Self-medication is the use of products for self-medication and prevention to care for one’s own health.

What do you need to know about over-the-counter drugs?

Many drugs may be bought even without visiting a doctor. These drugs are most often called over-the-counter drugs. As long as you follow the instructions for use that come with the drug, the drugs are safe and effective to use. Many drugs, which in the past you were only able to get by prescription, can today be bought in a pharmacy where pharmacists are able to answer questions and provide advice on how to properly use a certain drug.

Why can some over-the-counter drugs be only bought in pharmacies?

Some over-the-counter drugs are classified as “pharmacy drugs”. This means that the drugs can be bought only in pharmacies.

They are classified as such for a number of reasons:

  • Pharmacists or technicians in pharmacies involved in selling drugs should ask you certain questions in order to be convinced that the specific drug is in fact the proper choice for you and your ailments
  • Drugs contain ingredients which may cause problems for persons suffering from certain chronic illnesses, e.g. diabetes, asthma, high blood pressure, or may perhaps affect other drugs the patient is taking.
  • Drugs contain ingredients which may cause problems if taken in too large doses or for too long. That includes some tablets for pain or colds.

How do you know whether a chosen drug is good and safe for you to use?

Always read instructions found in the drug packaging, or the instructions accompanying the drug, if they exist. The instructions clearly state the purpose of the drug and how to take it. They also provide special directions and reasons for caution when taking the drug. Also, there are cases when the drug should not be taken at all.

Before taking the drug, caution should be taken because:

  • Some drugs are not suitable for people who suffer from particular illnesses
  • Some drugs must not be taken during pregnancy and when breastfeeding
  • Some drugs should not be taken with other drugs and may cause undesirable reactions. This may happen when purchasing over-the-counter drugs, but also when a drug is prescribed by a doctor or is recommended by some other healthcare worker. Hence, always tell the pharmacist what medication you are taking, even natural preparations, if taking them.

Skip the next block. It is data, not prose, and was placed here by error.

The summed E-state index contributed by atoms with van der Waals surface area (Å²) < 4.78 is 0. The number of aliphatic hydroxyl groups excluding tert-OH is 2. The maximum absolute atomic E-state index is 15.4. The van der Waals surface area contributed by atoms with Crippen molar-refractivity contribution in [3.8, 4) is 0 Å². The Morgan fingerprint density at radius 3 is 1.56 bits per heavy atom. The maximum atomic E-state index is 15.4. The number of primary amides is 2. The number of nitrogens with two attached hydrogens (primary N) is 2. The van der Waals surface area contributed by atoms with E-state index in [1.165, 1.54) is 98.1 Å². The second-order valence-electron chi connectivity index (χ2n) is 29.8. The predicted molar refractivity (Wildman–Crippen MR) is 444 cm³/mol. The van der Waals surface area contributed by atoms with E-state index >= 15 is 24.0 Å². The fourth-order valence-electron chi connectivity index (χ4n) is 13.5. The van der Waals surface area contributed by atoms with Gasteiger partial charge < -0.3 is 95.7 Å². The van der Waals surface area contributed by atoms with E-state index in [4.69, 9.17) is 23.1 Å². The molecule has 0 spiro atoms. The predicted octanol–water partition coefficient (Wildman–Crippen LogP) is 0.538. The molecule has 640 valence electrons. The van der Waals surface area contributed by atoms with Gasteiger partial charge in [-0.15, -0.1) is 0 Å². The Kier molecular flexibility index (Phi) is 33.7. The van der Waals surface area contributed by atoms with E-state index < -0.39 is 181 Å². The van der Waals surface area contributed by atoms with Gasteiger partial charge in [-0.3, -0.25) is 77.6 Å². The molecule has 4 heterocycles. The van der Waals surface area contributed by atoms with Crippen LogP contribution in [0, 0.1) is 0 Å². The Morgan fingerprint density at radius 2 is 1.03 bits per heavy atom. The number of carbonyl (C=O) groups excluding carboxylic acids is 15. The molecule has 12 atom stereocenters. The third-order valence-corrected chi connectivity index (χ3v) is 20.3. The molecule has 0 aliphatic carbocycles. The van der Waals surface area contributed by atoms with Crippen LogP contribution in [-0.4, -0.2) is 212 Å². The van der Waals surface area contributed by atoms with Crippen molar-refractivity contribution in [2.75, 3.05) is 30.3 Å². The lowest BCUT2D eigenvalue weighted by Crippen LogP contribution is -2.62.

If you have even the slightest doubt whether an over-the-counter drug is suitable for you or not, always ask your pharmacists for advice.

What will happen if I take a too large dose of a drug? 

The correct drug dose is carefully determined for optimal effectiveness and least side-effects or other problems. Taking more than the recommended dose does not mean the drug will perform better or more quickly, instead undesired side-effects may occur along, and may be uncomfortable or even dangerous. If, however, you use a dose smaller than the recommended one, the drug will not have the expected results.

What should I do if I am taking an over-the-counter drug longer than the recommended period stated on the packaging or in the instructions?

Never use a drug longer than the period noted on the packaging. Most over-the-counter drugs either treat minor illnesses requiring treatment over a number of days, or illnesses lasting a longer time, but which can be safely treated using an over-the-counter drug and do not require a visit to the doctor. Instructions accompanying a drug specifically note the longest permitted time for taking the drug. If you think it is necessary to take a drug longer than the recommended period, consult with your doctor or pharmacist.

If you or someone you know has a problem in stopping to take a certain drug, consult with a pharmacist or make a telephone call to one of the confidential telephone numbers found on this leaflet.

To whom can I talk about my symptoms which have not gone away or if I am worried about using an over-the-counter drug?

If your symptoms do not go away, you should consult with a pharmacist.

Why seek advice from your pharmacy or pharmacist?

Pharmacists are experts for medication. Pharmacists spend five years studying and training, and they know medication better than any other healthcare worker.

Pharmacists learn how to treat minor health problems and how to differentiate minor illnesses from those that may develop into something more serious. If you take an over-the-counter drug, the pharmacist can help you choose the best drug based on your symptoms. Pharmacists will tell you whether you should see a doctor and when you can treat yourself with the help of an over-the-counter drug or self-medication product. They can also tell you when certain health problems will disappear on their own, without taking any medication.

Pharmacists are available without making any prior appointments at pharmacies and can always give you advice. 

Pharmacists can help you by giving advice on medication regardless of whether it involves medication which you got by prescription or over the counter.